BVI Sailing Itinerary
Following is a seven night sailing itinerary, complete with pictures and commentary, highlighting the most notable places in the British Virgin Islands. If you will be sailing for up to 10 nights, then you may want to add a trip to Anegada into the mix. Please note that if planning to sail to Anegada, some companies require a written request be submitted together with your sailing resume in order to be exempt from contractual restrictions.
The BVI have been dubbed, "Nature's Little Secret" as they are simply breathtaking and arguably, the most popular of all Caribbean destinations. All bareboat charter companies in Tortola provide a British Virgin Islands sailing guide aboard each yacht. However, if you'd like to plan your sailing itinerary before you arrive in Tortola, order a copy online!
The BVI map below, is a guide outlining our suggested, 7 day, bareboat sailing itinerary.
Your bareboat vacation will begin at noon and the British Virgin Islands await! If well prepared, you should get off the dock in Tortola between 12:00 and 2:00. The first stop on your BVI sailing itinerary is an easy reach to The Bight at Norman Island. Stop off at "The Caves" for a leisurely snorkel in our warm Caribbean waters or sail on for lunch in "The Bight". *
By the time you reach Norman Island, chances are your crew will be ready to visit the William Thornton Floating Bar & Restaurant. The "Willy - T" serves lunch from 12:00 pm until 3:00 pm. Dinner is served from 6:30 to 9:00 pm. and the bar is open from 11:30 am, until the last man standing quits ... or the bartender turfs him out!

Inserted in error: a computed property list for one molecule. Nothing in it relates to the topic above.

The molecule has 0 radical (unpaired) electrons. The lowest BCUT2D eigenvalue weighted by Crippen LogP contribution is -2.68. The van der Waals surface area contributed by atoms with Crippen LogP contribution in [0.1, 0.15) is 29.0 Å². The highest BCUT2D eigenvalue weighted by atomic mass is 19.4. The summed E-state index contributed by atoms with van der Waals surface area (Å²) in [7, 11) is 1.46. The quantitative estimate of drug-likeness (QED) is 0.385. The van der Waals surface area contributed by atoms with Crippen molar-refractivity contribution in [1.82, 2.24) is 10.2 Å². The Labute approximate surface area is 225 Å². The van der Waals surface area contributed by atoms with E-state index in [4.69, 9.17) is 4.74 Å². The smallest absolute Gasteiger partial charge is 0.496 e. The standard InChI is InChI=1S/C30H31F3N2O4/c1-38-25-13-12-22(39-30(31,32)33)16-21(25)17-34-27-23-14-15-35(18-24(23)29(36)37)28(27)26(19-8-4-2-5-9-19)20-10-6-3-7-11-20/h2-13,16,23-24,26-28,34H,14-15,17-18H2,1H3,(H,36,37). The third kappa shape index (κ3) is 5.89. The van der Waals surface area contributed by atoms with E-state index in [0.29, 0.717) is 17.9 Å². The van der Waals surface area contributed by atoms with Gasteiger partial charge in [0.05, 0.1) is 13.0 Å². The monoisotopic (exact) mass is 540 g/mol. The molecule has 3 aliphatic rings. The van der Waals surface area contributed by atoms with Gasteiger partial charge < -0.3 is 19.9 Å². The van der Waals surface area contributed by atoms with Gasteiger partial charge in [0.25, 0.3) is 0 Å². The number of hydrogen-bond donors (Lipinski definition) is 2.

A sailing landmark in the British Virgin Islands, the William Thornton offers good fun, great food, and wonderful staff. Call on VHF channel 16 for reservations.
Forewarned is forearmed, so keep your kids out of the Willy -T bar once things start rocking if you'd rather they didn't discover what a body shot (islands syle) is! Anchor in The Bight or pick up a mooring ball. Have a great evening and wind down from your flight! Tomorrow you'll be sailing the British Virgin Islands!
BVI Itinerary - Day 2
Ah Paradise! The sun is rising, the frigate birds are soaring overhead and hopefully you didn't overdo it at the Willy -T last night. You are ready to start your British Virgin Islands sailing adventure!
The "Indians" provide a great snorkelling and scuba site just a stone's throw away! If you're not up to physical stuff yet, proceed to Peter Island and save the Indians for your last day of sailing.
At Peter Island, set your anchor at Dead Man's Bay. Enjoy a lovely swim at this world class beach or partake in a sumptuous buffet lunch at the beach bar. Its expensive by some standards, but well worth it if you bring a healthy appetite! Their deserts are a gastronomic delight!
Grab your snorkel gear and check out the sea grass beds right below your yacht. With any luck, you will spot a sea turtle or two, lazily snacking on the sea grass. Turtles are harmless and easily spooked by curious humans, so please keep your distance and let them dine in peace.
Despite what some (misguided) sailors may have you believe, Dead Man's Bay at Peter Island is not recommended as an overnight anchorage. Sudden wind shifts and swells are common and can make overnight anchoring miserable. Sailing is fun! Don't spoil your BVI yacht charter holiday with sleepless nights!